This is how Pranjal became a Scientist at ISRO

The below blog post has been contributed by Pranjal Srivastava who is currently a Scientist at ISRO. Pranjal joined IIT Kanpur as an M.Tech student in Computer Science and Engineering. However, since he was selected at ISRO, he dropped out within 2 months to pursue his dream at ISRO. Read the inspiring story of Pranjal below.

Star Trek introduced the popular phrase ‘Space: The Final Frontier’. If this phrase was ever true, that time is now. Space agencies around the world are investing their time, money and resources to gain a competitive advantage in the exciting domain of space science. With plans like Chandrayaan 2 and the ambitious Gaganyaan project to send 3 Indians into space, Indian Space Research Organisation (ISRO) is among the prominent space agencies in the World.

If you are pursuing Computer Science & Engineering (CSE) or already graduated and interested in working at ISRO then this blog post is for you. ISRO recruits engineering graduates every year through the ISRO Centralised Recruitment Board (ICRB) exam for the post of Scientist/Engineer ‘SC’, which is a Level 10 Gazetted officer post. From the last couple of years, they have been carrying on this recruitment process twice a year for CSE graduates. So in short, if you want to work at ISRO, you need to appear for this exam.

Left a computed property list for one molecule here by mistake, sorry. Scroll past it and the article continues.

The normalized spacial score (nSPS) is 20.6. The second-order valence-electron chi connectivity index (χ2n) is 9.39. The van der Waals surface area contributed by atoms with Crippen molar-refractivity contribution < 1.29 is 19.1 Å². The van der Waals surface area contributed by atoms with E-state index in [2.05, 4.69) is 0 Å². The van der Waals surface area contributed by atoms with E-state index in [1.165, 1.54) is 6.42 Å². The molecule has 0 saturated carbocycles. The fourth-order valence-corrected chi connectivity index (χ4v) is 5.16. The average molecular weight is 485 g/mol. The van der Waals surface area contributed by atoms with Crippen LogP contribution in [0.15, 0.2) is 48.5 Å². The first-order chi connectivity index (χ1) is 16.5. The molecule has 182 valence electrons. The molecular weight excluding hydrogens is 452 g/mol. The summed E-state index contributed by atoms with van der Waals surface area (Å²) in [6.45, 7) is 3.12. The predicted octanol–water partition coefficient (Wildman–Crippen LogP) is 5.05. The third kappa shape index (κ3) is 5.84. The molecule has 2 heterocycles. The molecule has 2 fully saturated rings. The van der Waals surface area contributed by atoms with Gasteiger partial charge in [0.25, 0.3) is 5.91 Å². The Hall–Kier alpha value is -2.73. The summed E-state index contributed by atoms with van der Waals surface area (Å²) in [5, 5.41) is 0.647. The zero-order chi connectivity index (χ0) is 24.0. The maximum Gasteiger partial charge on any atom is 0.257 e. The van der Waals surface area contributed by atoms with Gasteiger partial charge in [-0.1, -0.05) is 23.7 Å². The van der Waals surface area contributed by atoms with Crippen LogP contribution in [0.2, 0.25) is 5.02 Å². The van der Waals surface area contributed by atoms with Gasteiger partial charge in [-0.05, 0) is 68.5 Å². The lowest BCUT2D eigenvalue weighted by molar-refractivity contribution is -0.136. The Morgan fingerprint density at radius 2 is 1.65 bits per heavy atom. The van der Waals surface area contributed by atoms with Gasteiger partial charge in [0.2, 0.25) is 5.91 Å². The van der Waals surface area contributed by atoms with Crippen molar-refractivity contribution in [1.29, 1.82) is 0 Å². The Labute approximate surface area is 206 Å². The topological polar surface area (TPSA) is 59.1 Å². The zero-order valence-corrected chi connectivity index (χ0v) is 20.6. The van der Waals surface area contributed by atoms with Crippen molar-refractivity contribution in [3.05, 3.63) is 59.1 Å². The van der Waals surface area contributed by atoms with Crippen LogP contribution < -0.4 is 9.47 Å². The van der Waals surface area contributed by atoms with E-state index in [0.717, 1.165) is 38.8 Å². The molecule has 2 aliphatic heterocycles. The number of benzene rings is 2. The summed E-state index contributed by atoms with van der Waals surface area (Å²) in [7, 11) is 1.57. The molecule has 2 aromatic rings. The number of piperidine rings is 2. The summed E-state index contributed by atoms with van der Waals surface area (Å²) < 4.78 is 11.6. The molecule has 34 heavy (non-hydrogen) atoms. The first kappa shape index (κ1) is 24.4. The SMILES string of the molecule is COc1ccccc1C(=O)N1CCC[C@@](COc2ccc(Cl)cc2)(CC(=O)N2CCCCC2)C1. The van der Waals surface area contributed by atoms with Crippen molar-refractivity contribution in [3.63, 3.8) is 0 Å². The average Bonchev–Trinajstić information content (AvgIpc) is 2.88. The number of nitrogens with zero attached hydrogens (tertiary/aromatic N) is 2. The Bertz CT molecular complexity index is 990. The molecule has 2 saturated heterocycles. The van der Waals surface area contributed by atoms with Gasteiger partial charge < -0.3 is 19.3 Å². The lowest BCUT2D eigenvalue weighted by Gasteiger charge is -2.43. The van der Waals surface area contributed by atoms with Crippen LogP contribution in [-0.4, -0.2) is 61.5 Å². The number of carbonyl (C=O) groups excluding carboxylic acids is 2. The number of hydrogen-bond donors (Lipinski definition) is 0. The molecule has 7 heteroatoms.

In this blog post, we have taken care of everything from the eligibility criteria to the preparation strategy. Let’s begin.

Eligibility Criteria